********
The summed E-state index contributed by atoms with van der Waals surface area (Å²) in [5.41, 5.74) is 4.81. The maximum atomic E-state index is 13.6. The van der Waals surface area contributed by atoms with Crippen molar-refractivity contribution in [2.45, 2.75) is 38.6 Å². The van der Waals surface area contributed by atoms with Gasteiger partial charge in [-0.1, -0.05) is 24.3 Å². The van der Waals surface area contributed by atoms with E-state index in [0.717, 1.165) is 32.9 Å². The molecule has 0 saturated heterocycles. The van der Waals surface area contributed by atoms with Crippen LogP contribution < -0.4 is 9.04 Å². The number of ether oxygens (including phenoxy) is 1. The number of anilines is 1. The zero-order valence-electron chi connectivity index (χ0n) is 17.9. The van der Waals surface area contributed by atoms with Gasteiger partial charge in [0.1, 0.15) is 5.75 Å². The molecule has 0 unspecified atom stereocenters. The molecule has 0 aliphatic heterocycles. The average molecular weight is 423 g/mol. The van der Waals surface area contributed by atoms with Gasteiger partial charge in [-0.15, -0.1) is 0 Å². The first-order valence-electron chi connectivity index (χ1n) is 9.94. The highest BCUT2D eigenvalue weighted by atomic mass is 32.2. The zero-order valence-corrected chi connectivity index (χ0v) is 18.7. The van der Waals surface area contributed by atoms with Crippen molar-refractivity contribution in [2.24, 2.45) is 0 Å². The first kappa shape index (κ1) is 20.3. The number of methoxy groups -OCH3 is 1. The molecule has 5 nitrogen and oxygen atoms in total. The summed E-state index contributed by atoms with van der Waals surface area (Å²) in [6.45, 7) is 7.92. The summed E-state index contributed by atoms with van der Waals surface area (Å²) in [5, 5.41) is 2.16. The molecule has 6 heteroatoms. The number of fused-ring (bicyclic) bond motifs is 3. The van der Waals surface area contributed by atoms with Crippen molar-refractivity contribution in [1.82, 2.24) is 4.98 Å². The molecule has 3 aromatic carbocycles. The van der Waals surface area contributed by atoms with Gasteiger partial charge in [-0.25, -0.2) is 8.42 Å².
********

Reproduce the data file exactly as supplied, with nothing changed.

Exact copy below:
The summed E-state index contributed by atoms with van der Waals surface area (Å²) in [5.41, 5.74) is 4.81. The maximum atomic E-state index is 13.6. The van der Waals surface area contributed by atoms with Crippen molar-refractivity contribution in [2.45, 2.75) is 38.6 Å². The van der Waals surface area contributed by atoms with Gasteiger partial charge in [-0.1, -0.05) is 24.3 Å². The van der Waals surface area contributed by atoms with E-state index in [0.717, 1.165) is 32.9 Å². The molecule has 0 saturated heterocycles. The van der Waals surface area contributed by atoms with Crippen LogP contribution < -0.4 is 9.04 Å². The number of ether oxygens (including phenoxy) is 1. The number of anilines is 1. The zero-order valence-electron chi connectivity index (χ0n) is 17.9. The van der Waals surface area contributed by atoms with Gasteiger partial charge in [0.1, 0.15) is 5.75 Å². The molecule has 0 unspecified atom stereocenters. The molecule has 0 aliphatic heterocycles. The average molecular weight is 423 g/mol. The van der Waals surface area contributed by atoms with Gasteiger partial charge in [-0.15, -0.1) is 0 Å². The first-order valence-electron chi connectivity index (χ1n) is 9.94. The highest BCUT2D eigenvalue weighted by atomic mass is 32.2. The zero-order valence-corrected chi connectivity index (χ0v) is 18.7. The van der Waals surface area contributed by atoms with Crippen molar-refractivity contribution in [2.24, 2.45) is 0 Å². The first kappa shape index (κ1) is 20.3. The number of methoxy groups -OCH3 is 1. The molecule has 5 nitrogen and oxygen atoms in total. The summed E-state index contributed by atoms with van der Waals surface area (Å²) in [6.45, 7) is 7.92. The summed E-state index contributed by atoms with van der Waals surface area (Å²) in [5, 5.41) is 2.16. The molecule has 6 heteroatoms. The number of fused-ring (bicyclic) bond motifs is 3. The van der Waals surface area contributed by atoms with Crippen molar-refractivity contribution in [1.82, 2.24) is 4.98 Å². The molecule has 3 aromatic carbocycles. The van der Waals surface area contributed by atoms with Gasteiger partial charge in [-0.25, -0.2) is 8.42 Å².